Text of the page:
Jennifer Abel announces her retirement

Quebecer Jennifer Abel will take a whole new plunge, towards other challenges, she who officially announced her retirement on Tuesday.

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The 30-year-old athlete hangs his jersey after a career punctuated by four appearances at the Olympic Games. She made this announcement with the help of a letter entitled “Letter to the little Métis girl who wanted to dive”, written by herself, for herself.

“Before you, there were few Métis girls in diving. Maybe because they’ve been told like you that black girls are found in athletics or basketball, and not at the pool. But you, your dream was to dive. You fell in love because your mom always told you that you can do whatever you want in life. And you did not listen to closed minds. ”

It was in 2006, ten years after taking her first steps in this discipline, that the Quebecer distinguished herself on the international scene, winning a bronze medal at the FINA World Junior Championships. This medal – and her subsequent performances – allowed her to represent Canada for the first time at the Olympic Games in Beijing in 2008, where she placed 13th place.

Her first medal on the biggest stage possible was awarded to her four years later, in London, where she won bronze in the 3m synchronized, with her partner at the time, Émilie Heymans.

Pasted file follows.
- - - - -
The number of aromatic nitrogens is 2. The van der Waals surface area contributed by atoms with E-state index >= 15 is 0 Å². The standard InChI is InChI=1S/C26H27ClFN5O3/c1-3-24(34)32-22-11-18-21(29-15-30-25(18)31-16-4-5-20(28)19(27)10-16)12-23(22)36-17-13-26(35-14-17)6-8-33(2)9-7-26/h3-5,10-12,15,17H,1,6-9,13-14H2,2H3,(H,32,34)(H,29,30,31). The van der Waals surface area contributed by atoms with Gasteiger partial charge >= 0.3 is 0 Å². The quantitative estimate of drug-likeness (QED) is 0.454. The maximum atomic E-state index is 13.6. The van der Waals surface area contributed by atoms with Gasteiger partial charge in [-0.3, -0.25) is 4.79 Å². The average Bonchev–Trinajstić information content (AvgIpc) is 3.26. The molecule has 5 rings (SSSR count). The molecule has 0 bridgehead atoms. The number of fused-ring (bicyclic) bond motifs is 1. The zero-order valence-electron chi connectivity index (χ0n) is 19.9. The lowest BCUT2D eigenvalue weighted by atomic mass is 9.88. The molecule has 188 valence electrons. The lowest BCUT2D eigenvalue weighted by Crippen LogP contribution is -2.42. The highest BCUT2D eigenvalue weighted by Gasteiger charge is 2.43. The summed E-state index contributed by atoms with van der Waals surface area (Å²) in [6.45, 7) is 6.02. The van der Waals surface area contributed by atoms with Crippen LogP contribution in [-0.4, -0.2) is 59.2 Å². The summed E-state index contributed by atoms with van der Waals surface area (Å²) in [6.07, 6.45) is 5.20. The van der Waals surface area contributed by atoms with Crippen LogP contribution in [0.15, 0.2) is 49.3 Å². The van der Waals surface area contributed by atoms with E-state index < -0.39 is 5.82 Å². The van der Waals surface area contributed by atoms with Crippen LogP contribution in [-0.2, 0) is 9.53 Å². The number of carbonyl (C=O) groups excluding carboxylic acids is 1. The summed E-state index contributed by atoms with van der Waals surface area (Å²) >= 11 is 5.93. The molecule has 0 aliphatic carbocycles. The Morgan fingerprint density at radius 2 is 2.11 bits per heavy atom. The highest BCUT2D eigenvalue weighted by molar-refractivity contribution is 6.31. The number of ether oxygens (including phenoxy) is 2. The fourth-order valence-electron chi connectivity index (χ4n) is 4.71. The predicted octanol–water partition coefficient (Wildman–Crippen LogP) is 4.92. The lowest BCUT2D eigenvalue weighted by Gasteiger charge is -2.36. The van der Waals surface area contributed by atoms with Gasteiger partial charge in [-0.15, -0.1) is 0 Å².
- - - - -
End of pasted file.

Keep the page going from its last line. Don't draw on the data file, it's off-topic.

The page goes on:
The story is however very different, and sadder, in Rio, in 2016. Abel takes fourth place, just off the podium, both solo and synchronized, with Pamela Ware. The defeat was all the more heartbreaking in synchronized, where the two Canadians finished just one point off the podium.

“It’s your two fourth places at the Rio Games in 2016 that will make you want to stop everything. Are you going to wonder who Jennifer is if she doesn’t win a medal? It will take you a while to fall in love with your sport again. But it will be a turning point in your life. It is in adversity that you will learn to know yourself better … and to love yourself more. Not like the athlete; just appreciate the young woman. ”

Abel finally had his moment of redemption, in Tokyo in 2020, at his last Olympics. In what she describes as the hardest test of her career, she pocketed the silver medal with Mélissa Citrini-Beaulieu, to crown the end of her career.